The straight-winged F-80s could do little in head-to-head fights with such a foe, particularly when those at the controls of the MiG-15 were seasoned Soviet pilots. Despite this, the first historically-recorded jet-versus-jet duel took place on November 8th, 1950, and resulted in an American F-80 - piloted by Lieutenant Russell J. Brown - laying claim to a North Korean MiG-15. The battle included a total of four MIG-15s against F-80Cs of the 51st Fighter-Interceptor Wing. After five of his six machine guns jammed, Brown still laid the MiG-15 in his crosshairs to waste, leading to a mid-air explosion. Such ended the first jet-versus-jet duel.
The much needed arrival of the North American F-86 Sabres (as well as unheralded contributions from the swept-wing Republic F-84) soon leveled the playing field for the NATO contingent over the Korean Peninsula. Though the Sabre still maintained a healthy collection of 6 x 12.7mm machine guns in the nose, it provided for better speed and swept-wing performance that allowed it to dive and roll better than the MiG-15. Accuracy of the Sabre gun system proved well-ahead of that as found on the Soviet design. As the Sabre became available in greater numbers, the roles of the existing F-80s soon turned to that of ground attack and training of a new generation of jet pilots.
The switch to the low-level ground attack role took a toll on the F-80s for it was a role they were simply never designed to take. Its pressurized cockpit was somewhat useless and low-level strikes opened the complex machine up to ground fire. Dedicated ground attack systems were usually built for such adversity through additional armor plating for increased survivability. Not so for the F-80. At least 113 F-80s were lost to ground fire while only 14 F-80s were lost to direct aircraft-to-aircraft confrontation, with F-80s taking some 17 enemy fighters down in turn and destroying a further 24 on the ground. In all, some 277 F-80s were lost in the conflict, representing nearly a third of all operational Shooting Stars for the USAF - hardly war-winning numbers but realizing she undertook a role out of her original scope, it becomes understandable. This aircraft was designed to counter German developments such as the Messerschmitt Me 262 Schwalbe appearing a half decade earlier.
The F-80C made up ten total United States Air Force squadrons in the Korean War. The RF-80 photo-reconnaissance Shooting Stars became the longest-serving F-80 types in the theater as the base F-80s were gradually dropped from frontline action. Many of the former P-80 squadrons converted to the prop-driven North American P-51 Mustangs (these mounts still holding some ground attack value in the war), swept-wing Republic F-84 Thunderjets and aforementioned F-86 Sabres. F-80 squadrons over Korea were made up of the 35th, 36th and 80th FBS of the 8th FBW, the 7th, 8th and 9th FBS of the 49th FBG, the 16th and 25th FIS of the 51st FIW and the 39th and 40th FIS of the 35th FIG. RF-80s flew as part of the 8th Tactical Reconnaissance Squadron (later becoming the 15th TRS).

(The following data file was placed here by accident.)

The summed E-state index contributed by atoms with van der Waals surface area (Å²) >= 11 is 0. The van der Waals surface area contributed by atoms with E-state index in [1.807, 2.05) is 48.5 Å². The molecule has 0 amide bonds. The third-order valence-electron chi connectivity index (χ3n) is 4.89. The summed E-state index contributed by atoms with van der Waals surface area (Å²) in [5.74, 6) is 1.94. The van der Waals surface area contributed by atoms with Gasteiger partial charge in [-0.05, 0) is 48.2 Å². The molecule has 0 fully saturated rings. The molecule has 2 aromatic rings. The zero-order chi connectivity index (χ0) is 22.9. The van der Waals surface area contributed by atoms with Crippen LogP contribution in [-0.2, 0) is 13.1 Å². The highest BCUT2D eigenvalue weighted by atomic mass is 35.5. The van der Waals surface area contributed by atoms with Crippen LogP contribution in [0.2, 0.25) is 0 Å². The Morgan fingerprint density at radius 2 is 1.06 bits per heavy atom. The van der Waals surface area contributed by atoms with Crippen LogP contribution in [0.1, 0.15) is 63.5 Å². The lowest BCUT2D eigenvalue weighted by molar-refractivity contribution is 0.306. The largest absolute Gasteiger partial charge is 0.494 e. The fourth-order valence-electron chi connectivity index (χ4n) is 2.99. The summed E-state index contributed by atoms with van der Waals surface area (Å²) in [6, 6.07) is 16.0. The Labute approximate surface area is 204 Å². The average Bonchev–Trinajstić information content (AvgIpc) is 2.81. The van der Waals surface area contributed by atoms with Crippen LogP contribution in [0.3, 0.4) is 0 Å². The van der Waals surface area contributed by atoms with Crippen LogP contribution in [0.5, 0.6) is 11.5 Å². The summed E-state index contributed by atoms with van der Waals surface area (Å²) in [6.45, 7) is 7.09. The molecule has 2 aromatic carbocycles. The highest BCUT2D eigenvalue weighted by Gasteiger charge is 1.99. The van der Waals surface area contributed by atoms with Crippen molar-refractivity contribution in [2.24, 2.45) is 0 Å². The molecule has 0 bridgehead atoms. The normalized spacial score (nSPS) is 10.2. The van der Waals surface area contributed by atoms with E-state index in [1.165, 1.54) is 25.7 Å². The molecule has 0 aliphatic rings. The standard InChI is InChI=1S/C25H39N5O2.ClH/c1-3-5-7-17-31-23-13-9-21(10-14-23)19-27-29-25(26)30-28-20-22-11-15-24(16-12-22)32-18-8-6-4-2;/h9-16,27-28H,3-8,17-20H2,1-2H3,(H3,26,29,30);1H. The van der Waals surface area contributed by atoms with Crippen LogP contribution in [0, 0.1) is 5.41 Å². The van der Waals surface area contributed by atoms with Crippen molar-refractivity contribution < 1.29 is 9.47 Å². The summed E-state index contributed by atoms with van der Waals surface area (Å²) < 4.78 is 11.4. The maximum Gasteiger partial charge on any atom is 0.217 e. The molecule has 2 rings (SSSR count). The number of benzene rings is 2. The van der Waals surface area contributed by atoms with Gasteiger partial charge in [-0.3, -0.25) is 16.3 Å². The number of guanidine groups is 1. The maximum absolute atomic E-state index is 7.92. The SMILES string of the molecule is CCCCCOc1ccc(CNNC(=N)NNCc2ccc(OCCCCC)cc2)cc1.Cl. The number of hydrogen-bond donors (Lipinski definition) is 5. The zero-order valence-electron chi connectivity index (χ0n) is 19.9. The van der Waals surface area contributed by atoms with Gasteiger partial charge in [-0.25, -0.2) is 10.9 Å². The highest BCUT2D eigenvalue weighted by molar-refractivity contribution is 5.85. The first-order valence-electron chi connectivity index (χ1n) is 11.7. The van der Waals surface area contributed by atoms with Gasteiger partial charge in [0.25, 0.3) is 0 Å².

In essence, the P-80 Shooting Star served to take the direct place of Lockheed's premier wartime product, the P-38 Lightning. The aircraft served during those critical early years of the Cold War and, despite its developmental setbacks, managed to take on more in roles it was never envisioned for. While the P-80 itself never materialized into any lucrative overseas orders, the T-33 exploded onto the world stage. Including the F-80, T-33 and F-94, the Shooting Star made up 9,127 production examples. The T-33 alone became one of the most successful trainers of all time. The original XP-80 Shooting Star prototype - the "Lulu Belle" - was restored and put on display at the National Air and Space Museum.
Service Year: 1945
Type: Single-Seat Jet-Powered Fighter / Fighter-Bomber Aircraft
National Origin: United States
Manufacturer(s): Lockheed Corporation - USA
Production Total: 1,715